- Q: 1. Humans have 23 pairs of sex chromosomes and 1 pair of autosomes 23 pairs of chromosomes, of which 1 pair are sex chromosomes 22 pairs of sex chromosomes and 1 pair of autosomes 1 pair of sex chromosomes and 12 pair of autosomes2. A female is created with the fertilization of an egg with a Y chromosome by a sperm with a X chromosome an egg with an X chromosome by a sperm with an Y chromosome an egg with a Y chromosome by a sperm with a Y chromosome an egg with an X chromosome by a sperm with an X chromosome3. Genes found on the X chromosome are considered sex-linked sex-limited sex-influenced autosomal recessive4. Which of the following is a sex-linked trait? sickle-cell anemia dwarfism albinism color blindness5. If a male with hemophilia is crossed with a carrier female, what is the probability their children will have hemophilia? 25 percent 50 percent 75 percent 100 percent6. Sex-influenced is defined as your gender is more influential in society your gender determines if the heterozygote will express the trait your gender is not able to get the genetic disorder having an X and Y chromosome7. Nondisjunction is the pulling apart of chromosomes during mitosis and meiosis a chromosome that has been broken when chromosomes cannot replicate in interphase the unequal separation of chromosomes during meiosis8. What is the end result of a cell that underwent nondisjunction? cells with more and less chromosomes than they should have a fertilized egg with an extra chromosome a sperm cell with one less chromosome mutated cells9. Trisomy 21 is commonly called Down syndrome Patau’s syndrome Edwards syndrome Turner’s syndrome10. Which of the following genetic conditions describes Turner’s syndrome? an extra X compared to a normal female XXY sex chromosomes instead of XX or XY only one X for sex chromosomes three of the thirteenth chromosome11. What is the probability that parents with type AB and type O blood will have offspring with type O blood? 75 percent 50 percent 25 percent 0 percent12. Which of the following children cannot be born from the following cross: AO x AB? type A type AB type B type O13. A mother has type AB blood, and the father has type A, and they have five children with the following blood types: A, AB, B, A, B; what is the genotype of the father? AA AO BB BO AB14. Which of the following genes is a good example of multiple alleles? blood types colorblindness Huntington’s disease Rh factor15. When using a pedigree, males are drawn as what shape? circle triangle square rectangle pentagon16. How many autosomes does a person have in each cell of his or her body? 23 pairs 22 pairs 1 pair 20 pairs17. Which of the following statements about sex-linked disorders is true? It is easier for women to express a sex-linked disorder. Prostate cancer is a good example of a sex-linked disorder. Balding is a good example of a sex-linked disorder. It is easier for men to express a sex-linked disorder.18. What sex chromosomes does a person with Klienfelter’s Syndrome have? XXX XO XXY XY19. What does a person with hemophilia lack? the ability to see the blue-green color spectrum the ability of their blood to clot an X chromosome the Rh factor20. Which of the following conditions is not an example of nondisjunction? Huntington’s disease Turner’s Syndrome Klienfelter’s Syndrome Trisomy 21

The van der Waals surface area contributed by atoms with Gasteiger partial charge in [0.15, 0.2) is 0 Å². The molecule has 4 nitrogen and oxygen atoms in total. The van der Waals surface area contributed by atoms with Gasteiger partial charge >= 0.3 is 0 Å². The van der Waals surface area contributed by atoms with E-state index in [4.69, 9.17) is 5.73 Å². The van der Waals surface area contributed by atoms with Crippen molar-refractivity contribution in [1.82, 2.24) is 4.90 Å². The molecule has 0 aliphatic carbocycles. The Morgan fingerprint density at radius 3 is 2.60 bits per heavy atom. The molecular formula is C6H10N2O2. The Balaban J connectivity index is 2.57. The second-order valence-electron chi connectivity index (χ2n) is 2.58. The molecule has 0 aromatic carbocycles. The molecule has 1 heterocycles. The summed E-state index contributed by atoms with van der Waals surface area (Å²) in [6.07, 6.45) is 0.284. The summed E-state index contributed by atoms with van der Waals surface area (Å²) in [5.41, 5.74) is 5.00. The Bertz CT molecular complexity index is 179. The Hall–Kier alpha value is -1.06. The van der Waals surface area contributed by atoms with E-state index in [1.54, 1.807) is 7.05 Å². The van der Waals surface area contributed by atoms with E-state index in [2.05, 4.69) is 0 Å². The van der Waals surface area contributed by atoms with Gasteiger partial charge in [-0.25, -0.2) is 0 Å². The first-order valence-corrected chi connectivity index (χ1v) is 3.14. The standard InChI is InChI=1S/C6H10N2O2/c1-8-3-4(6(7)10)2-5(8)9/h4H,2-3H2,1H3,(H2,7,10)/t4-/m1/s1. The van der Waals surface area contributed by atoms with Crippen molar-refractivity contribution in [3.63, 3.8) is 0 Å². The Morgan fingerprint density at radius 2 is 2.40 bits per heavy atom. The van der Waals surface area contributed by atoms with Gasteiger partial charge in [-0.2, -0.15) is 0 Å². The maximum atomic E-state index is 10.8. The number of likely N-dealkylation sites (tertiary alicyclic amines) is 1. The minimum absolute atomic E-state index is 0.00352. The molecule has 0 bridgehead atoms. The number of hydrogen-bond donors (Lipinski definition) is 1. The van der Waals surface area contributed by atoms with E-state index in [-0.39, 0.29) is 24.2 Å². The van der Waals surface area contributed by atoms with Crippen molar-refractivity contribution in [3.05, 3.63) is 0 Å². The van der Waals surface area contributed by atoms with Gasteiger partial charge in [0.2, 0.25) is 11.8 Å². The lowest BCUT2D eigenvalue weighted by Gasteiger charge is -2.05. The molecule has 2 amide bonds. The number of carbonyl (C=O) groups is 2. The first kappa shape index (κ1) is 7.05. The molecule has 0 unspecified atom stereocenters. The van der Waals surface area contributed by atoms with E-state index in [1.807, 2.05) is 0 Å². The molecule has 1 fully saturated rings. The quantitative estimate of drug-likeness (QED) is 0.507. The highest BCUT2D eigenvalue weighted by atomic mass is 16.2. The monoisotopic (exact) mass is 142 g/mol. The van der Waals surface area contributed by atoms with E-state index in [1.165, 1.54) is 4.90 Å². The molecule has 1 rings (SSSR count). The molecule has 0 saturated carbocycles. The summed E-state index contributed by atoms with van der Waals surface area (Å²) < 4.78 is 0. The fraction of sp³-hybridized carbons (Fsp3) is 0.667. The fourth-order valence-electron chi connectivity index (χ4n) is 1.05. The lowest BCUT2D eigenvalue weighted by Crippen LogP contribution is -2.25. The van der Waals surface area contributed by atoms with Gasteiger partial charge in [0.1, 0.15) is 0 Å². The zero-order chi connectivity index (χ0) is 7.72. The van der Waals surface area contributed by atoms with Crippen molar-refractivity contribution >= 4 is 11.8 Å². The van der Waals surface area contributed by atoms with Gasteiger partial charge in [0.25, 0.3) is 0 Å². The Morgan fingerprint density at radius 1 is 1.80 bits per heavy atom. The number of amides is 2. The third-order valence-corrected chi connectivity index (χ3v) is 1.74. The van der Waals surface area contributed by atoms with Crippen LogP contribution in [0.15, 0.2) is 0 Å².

- A: For 5, you might want to know a bit more how it works.Haemophilia is on the X chromosone and is recessive, this means a Male haemophiliac can not give Haemophilia to his sons, but all daughters he has will be carriers. A carrier can pass it on to either their daughter/son but this is only 50% chance.If its a daughter it’ll be 100% (only carrier though), if it’s a son it’ll be 50%. For your question, the answer is 50%.